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Jebel Shams means ‘Mountain of the Sun’ and, given that it is the highest peak in Oman at 3,000m, you certainly feel the solar power up here. Part of the Al Hajar range, this is also canyon territory, with sheer drops down to valleys 1,000m below. There is a trekking route up to the south summit, the north side an out of bounds military zone.
A desert island but not a deserted one, the most famous visitors being the endangered green sea turtles that come to lay eggs in the sands of this secret hideaway every year. There are also 12,000 human residents on this 95km by 12km island too, plus long empty beaches, fishing villages, and lovely hiking in the cooler seasons. It’s a 1.5 hour ferry ride from Shanna port.
Right up on the north coast, tucked in beside UAE, this remote part of Oman is otherworldly. The people here are fishermen and Bedouins who have traditionally lived off the waters and valleys of this fjordic landscape. Take a fjord cruise with a difference here on a traditional dhow, snorkelling and fishing, eating and chatting, for a truly local welcome.
Even the name is evocative, with Westerners associating it with an aromatic wine that awakens the senses. The Omani capital certainly awakens the senses too, from old souks to the Sultan’s Palace, the jewel bedecked Sultan Qaboos Grand Mosque to a state of the art Royal Opera House. The backdrop is certainly dramatic too, with mountains, turquoise bays and sunlit sandstone cliffs.
The magnificent fort here dates from pre-Islamic times, and is an example of Oman’s fine desert architecture restored to perfection. Originally built to protect the picture postcard oasis of date palms and pomegranate trees, it’s also gateway to the Hajar Mountain range with wadis and wonderful rural villages. Check out the Nakhl hot springs, which have those weird fish that nibble the dead skin on your feet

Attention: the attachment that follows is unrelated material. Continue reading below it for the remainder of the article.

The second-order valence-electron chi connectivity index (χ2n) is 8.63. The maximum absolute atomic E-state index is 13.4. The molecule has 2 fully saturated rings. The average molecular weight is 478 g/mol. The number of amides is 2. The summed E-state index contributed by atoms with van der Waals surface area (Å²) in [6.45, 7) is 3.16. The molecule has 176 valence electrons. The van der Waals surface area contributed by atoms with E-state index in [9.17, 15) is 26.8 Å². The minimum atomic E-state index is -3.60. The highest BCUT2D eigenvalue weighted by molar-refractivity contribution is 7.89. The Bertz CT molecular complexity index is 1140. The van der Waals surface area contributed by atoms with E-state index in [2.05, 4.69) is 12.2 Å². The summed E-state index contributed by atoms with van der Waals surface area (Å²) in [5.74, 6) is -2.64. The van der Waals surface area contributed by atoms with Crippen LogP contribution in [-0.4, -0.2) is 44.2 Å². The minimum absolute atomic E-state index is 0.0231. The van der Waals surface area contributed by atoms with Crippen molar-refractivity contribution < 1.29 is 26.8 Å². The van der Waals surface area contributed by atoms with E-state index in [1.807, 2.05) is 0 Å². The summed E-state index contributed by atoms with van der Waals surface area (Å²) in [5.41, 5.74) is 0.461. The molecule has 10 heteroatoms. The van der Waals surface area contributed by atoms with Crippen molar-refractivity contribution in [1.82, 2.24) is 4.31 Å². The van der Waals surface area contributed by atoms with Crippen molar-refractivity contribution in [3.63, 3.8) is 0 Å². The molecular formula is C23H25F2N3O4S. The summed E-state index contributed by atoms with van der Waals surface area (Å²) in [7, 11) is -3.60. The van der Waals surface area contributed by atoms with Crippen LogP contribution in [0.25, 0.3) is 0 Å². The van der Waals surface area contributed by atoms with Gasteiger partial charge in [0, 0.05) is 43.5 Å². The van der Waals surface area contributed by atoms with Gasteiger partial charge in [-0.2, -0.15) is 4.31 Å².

A fishing village in the Ras AI Hadd, it’s a top choice for the turtles that return year after year to lay their eggs. In particular, the endangered green turtle that thrives in this turtle reserve, protected by Royal Decree since 1996. The turtles can be seen late at night or just before dawn, typically from late May to September.
This is the Dhofar region of Oman, far south, and a chosen favourite with Omanis in the monsoon, or khareef, where they go in search of rain and valleys that turn from arid to almost ambrosial. It’s a big port town, so it’s fine for a couple of nights, but it’s also a great gateway into the deserts of the south.
This is the home of the dhow-style traditional fishing boat still used by Omanis. Known as a safeena (ship) in Arabic, you can visit the yard where artisans still work on these boats today. This whole stretch of desert coast is still relatively undeveloped, although changing, with small fishing villages like nearby Ayega destined to become coastal chic in the near future.
If you are going to camp out in Oman, do it here, enveloped by the undulating red and white sand dunes that rise up to 200m and stretch as far as the eye can see, with spectacular views down miles of the coast. Stay with Bedouin hosts to learn about their extraordinary culture, with star gazing, camel riding, sharing dinner round a campfire, or listening to traditional Oudh songs all thrown in.